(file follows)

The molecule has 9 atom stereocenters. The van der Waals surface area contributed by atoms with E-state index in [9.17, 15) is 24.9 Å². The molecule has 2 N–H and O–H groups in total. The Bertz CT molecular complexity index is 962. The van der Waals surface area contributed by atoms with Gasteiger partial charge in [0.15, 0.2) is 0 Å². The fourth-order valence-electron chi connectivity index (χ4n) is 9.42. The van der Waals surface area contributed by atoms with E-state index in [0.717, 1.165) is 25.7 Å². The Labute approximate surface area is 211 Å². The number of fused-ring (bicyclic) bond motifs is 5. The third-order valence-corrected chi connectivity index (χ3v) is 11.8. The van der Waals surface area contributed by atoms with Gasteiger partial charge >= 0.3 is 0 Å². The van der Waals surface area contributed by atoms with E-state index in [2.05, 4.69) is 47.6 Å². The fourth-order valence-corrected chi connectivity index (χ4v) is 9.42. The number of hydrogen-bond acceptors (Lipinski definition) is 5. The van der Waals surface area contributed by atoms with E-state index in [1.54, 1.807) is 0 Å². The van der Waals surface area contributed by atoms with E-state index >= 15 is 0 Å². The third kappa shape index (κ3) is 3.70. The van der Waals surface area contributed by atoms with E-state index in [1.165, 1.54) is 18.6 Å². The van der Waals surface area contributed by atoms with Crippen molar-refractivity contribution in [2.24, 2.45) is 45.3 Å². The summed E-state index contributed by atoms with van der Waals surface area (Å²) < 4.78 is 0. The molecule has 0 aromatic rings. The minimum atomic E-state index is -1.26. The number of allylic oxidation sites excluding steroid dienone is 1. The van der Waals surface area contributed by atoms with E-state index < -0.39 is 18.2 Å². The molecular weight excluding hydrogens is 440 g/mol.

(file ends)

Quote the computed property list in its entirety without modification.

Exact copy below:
The molecule has 9 atom stereocenters. The van der Waals surface area contributed by atoms with E-state index in [9.17, 15) is 24.9 Å². The molecule has 2 N–H and O–H groups in total. The Bertz CT molecular complexity index is 962. The van der Waals surface area contributed by atoms with Gasteiger partial charge in [0.15, 0.2) is 0 Å². The fourth-order valence-electron chi connectivity index (χ4n) is 9.42. The van der Waals surface area contributed by atoms with E-state index in [0.717, 1.165) is 25.7 Å². The Labute approximate surface area is 211 Å². The number of fused-ring (bicyclic) bond motifs is 5. The third-order valence-corrected chi connectivity index (χ3v) is 11.8. The van der Waals surface area contributed by atoms with Gasteiger partial charge >= 0.3 is 0 Å². The van der Waals surface area contributed by atoms with E-state index in [2.05, 4.69) is 47.6 Å². The fourth-order valence-corrected chi connectivity index (χ4v) is 9.42. The number of hydrogen-bond acceptors (Lipinski definition) is 5. The van der Waals surface area contributed by atoms with E-state index in [1.54, 1.807) is 0 Å². The van der Waals surface area contributed by atoms with E-state index >= 15 is 0 Å². The third kappa shape index (κ3) is 3.70. The van der Waals surface area contributed by atoms with E-state index in [1.165, 1.54) is 18.6 Å². The van der Waals surface area contributed by atoms with Crippen molar-refractivity contribution in [2.24, 2.45) is 45.3 Å². The summed E-state index contributed by atoms with van der Waals surface area (Å²) < 4.78 is 0. The molecule has 0 aromatic rings. The minimum atomic E-state index is -1.26. The number of allylic oxidation sites excluding steroid dienone is 1. The van der Waals surface area contributed by atoms with E-state index < -0.39 is 18.2 Å². The molecular weight excluding hydrogens is 440 g/mol.